Risk Factors Contributing to Cold Stress According to OSHA
Cold Stress Surveyor

  • Wetness/dampness, dressing improperly, and exhaustion
  • Predisposing health conditions such as hypertension, hypothyroidism, and diabetes
  • Poor physical conditioning

Most Common Cold Induced Illnesses & Injuries

Hypothermia – When the normal body temperature 98.6°F, drops below 95°F and body heat is lost faster than it can be replaced. Typically hypothermia occurs in Extreme Cold temperature, but hypothermia can also occur at cool temperatures (above 40°F) when a person is chilled from rain, sweat, or submersed in cold water.

Frostbite – As the temperature drops, frostbite can occur and cause an injury to the body that is caused by freezing of the skin and underlying tissues. Frostbite is most likely to affect the exterminates, particularly feet & hands. In severe cases, amputation my be required.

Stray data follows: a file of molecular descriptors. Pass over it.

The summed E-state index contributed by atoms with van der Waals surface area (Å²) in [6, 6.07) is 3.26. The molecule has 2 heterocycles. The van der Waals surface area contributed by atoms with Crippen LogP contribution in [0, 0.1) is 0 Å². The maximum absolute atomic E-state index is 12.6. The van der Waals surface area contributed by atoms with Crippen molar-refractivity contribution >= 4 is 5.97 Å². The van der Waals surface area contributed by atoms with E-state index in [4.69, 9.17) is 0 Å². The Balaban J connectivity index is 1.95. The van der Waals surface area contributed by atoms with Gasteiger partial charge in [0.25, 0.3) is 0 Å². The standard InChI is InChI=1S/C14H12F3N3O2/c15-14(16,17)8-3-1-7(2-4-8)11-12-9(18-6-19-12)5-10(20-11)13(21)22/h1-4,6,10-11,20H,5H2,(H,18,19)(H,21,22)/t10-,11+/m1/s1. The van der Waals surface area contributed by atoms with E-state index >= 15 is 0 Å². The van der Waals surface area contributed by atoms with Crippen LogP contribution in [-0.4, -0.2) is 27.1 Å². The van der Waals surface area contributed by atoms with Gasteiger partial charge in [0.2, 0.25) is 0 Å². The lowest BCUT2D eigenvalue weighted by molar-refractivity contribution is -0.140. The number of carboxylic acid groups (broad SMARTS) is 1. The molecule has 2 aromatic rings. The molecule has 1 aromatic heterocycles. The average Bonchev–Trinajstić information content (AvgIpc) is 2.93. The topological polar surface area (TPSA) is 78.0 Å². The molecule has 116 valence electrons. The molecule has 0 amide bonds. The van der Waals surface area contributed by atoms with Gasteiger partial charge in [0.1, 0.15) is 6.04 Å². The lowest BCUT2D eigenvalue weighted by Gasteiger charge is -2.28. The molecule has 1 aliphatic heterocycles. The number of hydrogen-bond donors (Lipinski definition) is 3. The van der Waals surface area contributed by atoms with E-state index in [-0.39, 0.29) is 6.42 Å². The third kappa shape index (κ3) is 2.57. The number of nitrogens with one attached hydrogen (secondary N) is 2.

Trench Foot – As refereed to immersion foot, is cause by prolonged exposure to cold and wet environments. Trench foot can occur in both cool and cold conditions. Non-freezing injuries can occur at temperatures as high as 60°F because wet feet lose heat 25X faster than dry feet. The body tries to prevent heat loss by constricting the blood vessels, shutting down circulation to the feet. When this happens, skin tissue begins to die due to the lack of oxygen & nutrients and the buildup of toxic products.

Combating Cold Stress

Check back soon for our next blog post about the proper steps to combat cold stress while working in cold environments.

Stay Informed and Help Prevent these Common Winter Safety Hazards on the Jobsite